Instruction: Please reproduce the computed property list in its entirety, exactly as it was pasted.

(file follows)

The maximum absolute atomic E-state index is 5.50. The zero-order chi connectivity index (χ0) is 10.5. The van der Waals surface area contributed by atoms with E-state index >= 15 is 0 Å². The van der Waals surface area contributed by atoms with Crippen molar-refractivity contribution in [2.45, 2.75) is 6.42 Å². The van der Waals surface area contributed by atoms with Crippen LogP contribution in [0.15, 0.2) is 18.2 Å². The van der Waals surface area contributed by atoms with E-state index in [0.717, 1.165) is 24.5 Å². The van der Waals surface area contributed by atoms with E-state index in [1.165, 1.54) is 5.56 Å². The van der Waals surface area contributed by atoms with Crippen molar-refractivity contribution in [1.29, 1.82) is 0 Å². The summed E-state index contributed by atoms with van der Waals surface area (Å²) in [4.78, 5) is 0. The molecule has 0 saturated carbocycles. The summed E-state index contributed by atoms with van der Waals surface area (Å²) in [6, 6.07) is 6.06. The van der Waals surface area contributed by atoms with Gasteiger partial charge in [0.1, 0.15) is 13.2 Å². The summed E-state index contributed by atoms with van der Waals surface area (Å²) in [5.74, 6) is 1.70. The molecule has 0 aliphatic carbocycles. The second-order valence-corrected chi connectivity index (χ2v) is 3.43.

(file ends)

The maximum absolute atomic E-state index is 5.50. The zero-order chi connectivity index (χ0) is 10.5. The van der Waals surface area contributed by atoms with E-state index >= 15 is 0 Å². The van der Waals surface area contributed by atoms with Crippen molar-refractivity contribution in [2.45, 2.75) is 6.42 Å². The van der Waals surface area contributed by atoms with Crippen LogP contribution in [0.15, 0.2) is 18.2 Å². The van der Waals surface area contributed by atoms with E-state index in [0.717, 1.165) is 24.5 Å². The van der Waals surface area contributed by atoms with E-state index in [1.165, 1.54) is 5.56 Å². The van der Waals surface area contributed by atoms with Crippen molar-refractivity contribution in [1.29, 1.82) is 0 Å². The summed E-state index contributed by atoms with van der Waals surface area (Å²) in [4.78, 5) is 0. The molecule has 0 saturated carbocycles. The summed E-state index contributed by atoms with van der Waals surface area (Å²) in [6, 6.07) is 6.06. The van der Waals surface area contributed by atoms with Gasteiger partial charge in [0.1, 0.15) is 13.2 Å². The summed E-state index contributed by atoms with van der Waals surface area (Å²) in [5.74, 6) is 1.70. The molecule has 0 aliphatic carbocycles. The second-order valence-corrected chi connectivity index (χ2v) is 3.43.